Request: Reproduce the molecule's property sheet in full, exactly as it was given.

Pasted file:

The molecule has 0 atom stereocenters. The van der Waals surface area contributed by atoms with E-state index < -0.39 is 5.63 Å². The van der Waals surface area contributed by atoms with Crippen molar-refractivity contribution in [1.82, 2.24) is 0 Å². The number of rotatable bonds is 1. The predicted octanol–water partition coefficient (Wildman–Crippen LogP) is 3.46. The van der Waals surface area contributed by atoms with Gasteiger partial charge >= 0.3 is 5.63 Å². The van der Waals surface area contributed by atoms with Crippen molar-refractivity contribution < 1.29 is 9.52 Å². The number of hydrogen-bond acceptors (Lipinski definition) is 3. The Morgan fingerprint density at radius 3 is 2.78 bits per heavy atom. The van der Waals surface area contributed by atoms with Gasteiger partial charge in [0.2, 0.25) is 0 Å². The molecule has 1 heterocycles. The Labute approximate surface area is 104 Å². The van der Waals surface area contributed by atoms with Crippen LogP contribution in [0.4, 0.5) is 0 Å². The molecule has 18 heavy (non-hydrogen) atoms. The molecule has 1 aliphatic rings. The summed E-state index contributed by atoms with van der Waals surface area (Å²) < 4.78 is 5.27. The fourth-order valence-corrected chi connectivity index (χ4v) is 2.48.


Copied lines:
The molecule has 0 atom stereocenters. The van der Waals surface area contributed by atoms with E-state index < -0.39 is 5.63 Å². The van der Waals surface area contributed by atoms with Crippen molar-refractivity contribution in [1.82, 2.24) is 0 Å². The number of rotatable bonds is 1. The predicted octanol–water partition coefficient (Wildman–Crippen LogP) is 3.46. The van der Waals surface area contributed by atoms with Gasteiger partial charge >= 0.3 is 5.63 Å². The van der Waals surface area contributed by atoms with Crippen molar-refractivity contribution < 1.29 is 9.52 Å². The number of hydrogen-bond acceptors (Lipinski definition) is 3. The Morgan fingerprint density at radius 3 is 2.78 bits per heavy atom. The van der Waals surface area contributed by atoms with Gasteiger partial charge in [0.2, 0.25) is 0 Å². The molecule has 1 heterocycles. The Labute approximate surface area is 104 Å². The van der Waals surface area contributed by atoms with Crippen LogP contribution in [0.4, 0.5) is 0 Å². The molecule has 18 heavy (non-hydrogen) atoms. The molecule has 1 aliphatic rings. The summed E-state index contributed by atoms with van der Waals surface area (Å²) < 4.78 is 5.27. The fourth-order valence-corrected chi connectivity index (χ4v) is 2.48.